Congress is being pressed to pass legislation ending the threat of a nationwide railroad strike. Hurry up. A walkout could occur as early as next week, with damaging supply chain disruptions expected to begin within days.
As lawmakers prepare their arguments for or against intervening in stalled labor negotiations between major freight railroads and four holdout unions, one thing that’s not up for debate is whether the economy would be crippled if the trains stopped.
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President Joe Biden warned Tuesday that in the event of a rail work stoppage, up to 765,000 Americans “could be thrown out of work in the first two weeks alone.”
The Association of American Railroads, which represents giant carriers such as BNSF, CSX, Norfolk Southern and Union Pacific, estimates a rail shutdown would cost the US economy $2 billion a day – and every American would feel it.
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The US rail system moves goods equivalent to 467,000 long-haul trucks every day, carrying hazardous chemicals, fertilizers, clothing, household goods and perishables. With the trucking industry already understaffed, currently short of about 80,000 drivers, it would be impossible for other shipping options to fill the void in the event of a shutdown.
Shutting down the rail system would be economically destructive in normal times, but expected to be catastrophic in the current economic environment. Supply chains still recovering from disruptions related to the COVID-19 pandemic would be decimated, with persistent labor shortages and a lack of alternatives leaving little room for contingency plans. Prices for everyday goods would rise further as inflation continues to hover near a four-decade high.
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In addition to the current economic difficulties, the country is considering the potential for a strike in the middle of the holiday shopping season, affecting both retailers and customers.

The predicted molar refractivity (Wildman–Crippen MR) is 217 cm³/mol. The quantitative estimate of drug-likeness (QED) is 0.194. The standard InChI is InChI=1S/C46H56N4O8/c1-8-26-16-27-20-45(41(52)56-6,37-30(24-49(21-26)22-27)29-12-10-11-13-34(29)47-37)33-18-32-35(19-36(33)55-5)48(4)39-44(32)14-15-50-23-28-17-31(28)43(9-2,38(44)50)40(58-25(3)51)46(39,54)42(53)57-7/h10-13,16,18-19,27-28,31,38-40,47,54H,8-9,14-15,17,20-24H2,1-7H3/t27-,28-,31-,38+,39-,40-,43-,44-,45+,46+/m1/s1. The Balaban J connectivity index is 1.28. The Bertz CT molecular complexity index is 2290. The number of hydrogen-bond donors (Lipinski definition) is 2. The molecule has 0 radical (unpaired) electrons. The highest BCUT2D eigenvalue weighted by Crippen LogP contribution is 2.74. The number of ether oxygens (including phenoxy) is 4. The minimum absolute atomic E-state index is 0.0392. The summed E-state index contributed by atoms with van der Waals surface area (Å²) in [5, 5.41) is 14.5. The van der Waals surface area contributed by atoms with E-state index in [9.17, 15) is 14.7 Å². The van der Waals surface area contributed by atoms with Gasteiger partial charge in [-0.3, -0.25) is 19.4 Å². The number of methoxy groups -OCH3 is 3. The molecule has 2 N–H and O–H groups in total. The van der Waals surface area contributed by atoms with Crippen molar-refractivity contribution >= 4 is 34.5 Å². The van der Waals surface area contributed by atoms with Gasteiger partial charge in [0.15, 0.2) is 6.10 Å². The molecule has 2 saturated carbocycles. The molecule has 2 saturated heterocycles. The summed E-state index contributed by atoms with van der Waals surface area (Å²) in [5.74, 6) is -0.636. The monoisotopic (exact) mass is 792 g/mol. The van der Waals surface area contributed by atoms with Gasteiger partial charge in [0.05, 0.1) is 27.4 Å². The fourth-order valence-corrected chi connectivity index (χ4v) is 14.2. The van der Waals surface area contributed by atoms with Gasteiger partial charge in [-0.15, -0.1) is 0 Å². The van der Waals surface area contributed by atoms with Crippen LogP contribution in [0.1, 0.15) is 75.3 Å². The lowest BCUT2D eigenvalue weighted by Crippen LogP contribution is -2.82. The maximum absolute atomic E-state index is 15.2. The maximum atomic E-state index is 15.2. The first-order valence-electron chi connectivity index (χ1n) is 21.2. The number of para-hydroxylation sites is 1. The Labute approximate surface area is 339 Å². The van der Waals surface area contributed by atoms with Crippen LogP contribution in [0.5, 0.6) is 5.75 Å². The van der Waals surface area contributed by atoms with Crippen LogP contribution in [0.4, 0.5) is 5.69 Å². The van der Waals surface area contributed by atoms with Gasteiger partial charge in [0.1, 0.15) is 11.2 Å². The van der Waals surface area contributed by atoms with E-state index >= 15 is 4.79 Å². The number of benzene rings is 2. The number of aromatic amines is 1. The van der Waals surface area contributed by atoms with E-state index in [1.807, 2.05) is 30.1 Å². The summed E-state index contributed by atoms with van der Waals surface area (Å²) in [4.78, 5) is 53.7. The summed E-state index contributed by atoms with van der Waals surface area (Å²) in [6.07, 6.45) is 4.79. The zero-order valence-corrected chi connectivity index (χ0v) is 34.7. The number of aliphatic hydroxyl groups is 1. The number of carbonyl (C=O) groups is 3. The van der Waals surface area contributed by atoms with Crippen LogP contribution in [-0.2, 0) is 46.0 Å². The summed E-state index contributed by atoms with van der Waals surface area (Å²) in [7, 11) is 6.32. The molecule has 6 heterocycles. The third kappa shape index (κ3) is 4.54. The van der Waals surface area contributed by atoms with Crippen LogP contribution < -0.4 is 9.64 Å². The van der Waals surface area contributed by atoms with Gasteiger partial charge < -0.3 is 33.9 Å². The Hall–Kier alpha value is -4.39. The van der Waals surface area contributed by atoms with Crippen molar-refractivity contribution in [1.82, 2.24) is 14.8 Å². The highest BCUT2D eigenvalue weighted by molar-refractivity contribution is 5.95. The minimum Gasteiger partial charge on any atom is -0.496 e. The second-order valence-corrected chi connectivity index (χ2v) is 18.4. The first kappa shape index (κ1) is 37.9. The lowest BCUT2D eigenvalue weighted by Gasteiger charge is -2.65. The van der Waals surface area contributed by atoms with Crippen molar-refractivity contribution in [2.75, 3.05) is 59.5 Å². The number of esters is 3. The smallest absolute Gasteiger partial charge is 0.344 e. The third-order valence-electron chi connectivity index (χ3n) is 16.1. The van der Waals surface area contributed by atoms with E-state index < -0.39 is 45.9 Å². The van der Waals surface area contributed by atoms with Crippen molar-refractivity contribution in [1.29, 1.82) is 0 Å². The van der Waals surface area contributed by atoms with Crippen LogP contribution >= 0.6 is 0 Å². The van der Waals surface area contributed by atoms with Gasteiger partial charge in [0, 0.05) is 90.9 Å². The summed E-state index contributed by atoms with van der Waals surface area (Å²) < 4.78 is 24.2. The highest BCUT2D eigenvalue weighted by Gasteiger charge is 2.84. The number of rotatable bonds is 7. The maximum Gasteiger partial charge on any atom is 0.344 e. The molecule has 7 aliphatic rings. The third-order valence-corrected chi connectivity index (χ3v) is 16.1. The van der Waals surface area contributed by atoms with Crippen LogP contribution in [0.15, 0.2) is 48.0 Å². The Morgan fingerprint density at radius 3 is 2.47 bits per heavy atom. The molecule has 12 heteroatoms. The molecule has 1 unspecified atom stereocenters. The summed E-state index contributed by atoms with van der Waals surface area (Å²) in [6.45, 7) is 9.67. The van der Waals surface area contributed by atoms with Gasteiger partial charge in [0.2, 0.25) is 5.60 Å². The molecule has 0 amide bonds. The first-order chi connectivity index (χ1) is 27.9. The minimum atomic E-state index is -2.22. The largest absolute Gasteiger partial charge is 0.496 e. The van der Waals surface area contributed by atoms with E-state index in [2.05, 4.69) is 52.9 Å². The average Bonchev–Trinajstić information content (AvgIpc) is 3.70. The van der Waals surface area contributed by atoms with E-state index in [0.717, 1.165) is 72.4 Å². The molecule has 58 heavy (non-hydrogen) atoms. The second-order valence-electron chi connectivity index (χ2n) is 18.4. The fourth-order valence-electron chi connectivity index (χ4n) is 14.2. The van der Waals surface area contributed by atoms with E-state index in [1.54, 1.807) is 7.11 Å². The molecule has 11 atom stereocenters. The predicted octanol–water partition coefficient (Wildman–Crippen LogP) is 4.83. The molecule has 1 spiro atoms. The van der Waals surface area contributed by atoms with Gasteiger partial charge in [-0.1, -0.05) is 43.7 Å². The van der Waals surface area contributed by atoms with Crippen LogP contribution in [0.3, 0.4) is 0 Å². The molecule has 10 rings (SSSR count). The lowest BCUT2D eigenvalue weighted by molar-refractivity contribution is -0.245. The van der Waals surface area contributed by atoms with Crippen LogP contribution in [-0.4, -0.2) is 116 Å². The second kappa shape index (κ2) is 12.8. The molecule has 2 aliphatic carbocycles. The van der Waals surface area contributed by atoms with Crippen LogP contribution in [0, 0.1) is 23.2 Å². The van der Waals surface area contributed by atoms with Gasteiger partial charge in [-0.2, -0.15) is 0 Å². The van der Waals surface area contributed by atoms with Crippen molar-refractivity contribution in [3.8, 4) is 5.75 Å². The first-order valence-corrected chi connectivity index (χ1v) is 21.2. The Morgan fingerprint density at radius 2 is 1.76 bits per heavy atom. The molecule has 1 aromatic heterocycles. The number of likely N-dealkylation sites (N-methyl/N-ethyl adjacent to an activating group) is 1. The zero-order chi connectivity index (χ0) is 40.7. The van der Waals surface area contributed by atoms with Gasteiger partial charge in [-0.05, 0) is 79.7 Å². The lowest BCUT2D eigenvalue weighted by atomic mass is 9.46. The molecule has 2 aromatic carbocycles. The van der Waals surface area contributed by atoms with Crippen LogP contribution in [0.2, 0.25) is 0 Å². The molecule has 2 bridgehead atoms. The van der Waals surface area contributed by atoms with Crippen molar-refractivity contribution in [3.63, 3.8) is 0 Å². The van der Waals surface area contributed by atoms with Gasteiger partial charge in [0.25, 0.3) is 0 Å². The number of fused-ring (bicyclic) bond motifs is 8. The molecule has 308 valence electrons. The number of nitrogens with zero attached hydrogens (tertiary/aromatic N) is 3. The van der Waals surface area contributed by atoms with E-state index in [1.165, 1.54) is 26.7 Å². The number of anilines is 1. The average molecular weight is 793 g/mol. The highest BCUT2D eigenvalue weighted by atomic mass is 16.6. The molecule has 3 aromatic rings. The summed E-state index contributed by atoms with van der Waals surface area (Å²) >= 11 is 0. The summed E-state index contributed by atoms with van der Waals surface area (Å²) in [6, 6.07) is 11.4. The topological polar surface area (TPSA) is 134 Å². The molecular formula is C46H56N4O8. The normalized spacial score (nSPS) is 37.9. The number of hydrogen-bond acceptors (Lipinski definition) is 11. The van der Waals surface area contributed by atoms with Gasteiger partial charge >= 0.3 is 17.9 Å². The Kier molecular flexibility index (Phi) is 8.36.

Even online purchases would be delayed. The AAR says UPS is perhaps the biggest rail customer in the country and stopping a single train carrying 100 UPS containers would prevent 200,000 packages from reaching customers’ doors.
US ports, plagued by gridlock last year amid a post-pandemic surge in demand, would no doubt be hit again by disruptions in the event of a rail strike, given that nearly 30% of US freight shipments by weight are transported by rail.
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Beyond the industries that would shut down, Amtrak and other commuter trains that use major railroad tracks would be parked, disrupting travel for some 7 million passengers a day.
The huge impact of the railroad industry on the economy is why Congress passed the Railway Labor Act in 1926 in the first place, giving itself the power to step in and impose conditions to avoid a strike. .
But the intervention is already facing opposition on both sides of the political aisle, paving the way for a potential deadlock in Congress that could continue beyond the Dec. 9 strike deadline.
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Chad Pergram and Reuters of FOX News contributed to this article.
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